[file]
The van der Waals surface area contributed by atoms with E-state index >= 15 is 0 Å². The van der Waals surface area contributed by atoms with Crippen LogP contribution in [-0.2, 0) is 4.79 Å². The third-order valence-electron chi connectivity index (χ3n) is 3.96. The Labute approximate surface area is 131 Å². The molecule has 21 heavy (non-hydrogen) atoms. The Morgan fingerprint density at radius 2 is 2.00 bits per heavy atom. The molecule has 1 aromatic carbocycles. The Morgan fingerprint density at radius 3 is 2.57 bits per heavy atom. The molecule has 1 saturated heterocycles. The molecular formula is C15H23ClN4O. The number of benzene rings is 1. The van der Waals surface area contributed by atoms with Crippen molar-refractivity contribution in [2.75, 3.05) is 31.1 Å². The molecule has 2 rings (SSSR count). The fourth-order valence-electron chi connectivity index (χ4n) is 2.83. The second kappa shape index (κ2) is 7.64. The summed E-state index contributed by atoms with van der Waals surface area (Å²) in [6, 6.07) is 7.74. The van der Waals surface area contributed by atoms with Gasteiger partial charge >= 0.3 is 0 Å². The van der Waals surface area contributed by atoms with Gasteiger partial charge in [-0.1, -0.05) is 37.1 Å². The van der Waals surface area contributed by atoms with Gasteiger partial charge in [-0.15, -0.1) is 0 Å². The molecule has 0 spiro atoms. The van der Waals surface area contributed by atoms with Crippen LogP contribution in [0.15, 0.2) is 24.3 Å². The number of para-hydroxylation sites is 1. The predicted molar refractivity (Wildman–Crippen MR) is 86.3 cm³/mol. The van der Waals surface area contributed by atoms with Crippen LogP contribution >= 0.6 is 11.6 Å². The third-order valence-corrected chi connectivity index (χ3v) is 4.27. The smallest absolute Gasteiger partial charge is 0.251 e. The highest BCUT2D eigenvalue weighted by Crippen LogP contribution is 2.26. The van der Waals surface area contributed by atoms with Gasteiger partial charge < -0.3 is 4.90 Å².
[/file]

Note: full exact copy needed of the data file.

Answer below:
The van der Waals surface area contributed by atoms with E-state index >= 15 is 0 Å². The van der Waals surface area contributed by atoms with Crippen LogP contribution in [-0.2, 0) is 4.79 Å². The third-order valence-electron chi connectivity index (χ3n) is 3.96. The Labute approximate surface area is 131 Å². The molecule has 21 heavy (non-hydrogen) atoms. The Morgan fingerprint density at radius 2 is 2.00 bits per heavy atom. The molecule has 1 aromatic carbocycles. The Morgan fingerprint density at radius 3 is 2.57 bits per heavy atom. The molecule has 1 saturated heterocycles. The molecular formula is C15H23ClN4O. The number of benzene rings is 1. The van der Waals surface area contributed by atoms with Crippen molar-refractivity contribution in [2.75, 3.05) is 31.1 Å². The molecule has 2 rings (SSSR count). The fourth-order valence-electron chi connectivity index (χ4n) is 2.83. The second kappa shape index (κ2) is 7.64. The summed E-state index contributed by atoms with van der Waals surface area (Å²) in [6, 6.07) is 7.74. The van der Waals surface area contributed by atoms with Gasteiger partial charge >= 0.3 is 0 Å². The van der Waals surface area contributed by atoms with Gasteiger partial charge in [-0.1, -0.05) is 37.1 Å². The van der Waals surface area contributed by atoms with Gasteiger partial charge in [-0.15, -0.1) is 0 Å². The molecule has 0 spiro atoms. The van der Waals surface area contributed by atoms with Crippen LogP contribution in [0.15, 0.2) is 24.3 Å². The number of para-hydroxylation sites is 1. The predicted molar refractivity (Wildman–Crippen MR) is 86.3 cm³/mol. The van der Waals surface area contributed by atoms with Crippen LogP contribution >= 0.6 is 11.6 Å². The third-order valence-corrected chi connectivity index (χ3v) is 4.27. The smallest absolute Gasteiger partial charge is 0.251 e. The highest BCUT2D eigenvalue weighted by Crippen LogP contribution is 2.26. The van der Waals surface area contributed by atoms with Gasteiger partial charge < -0.3 is 4.90 Å².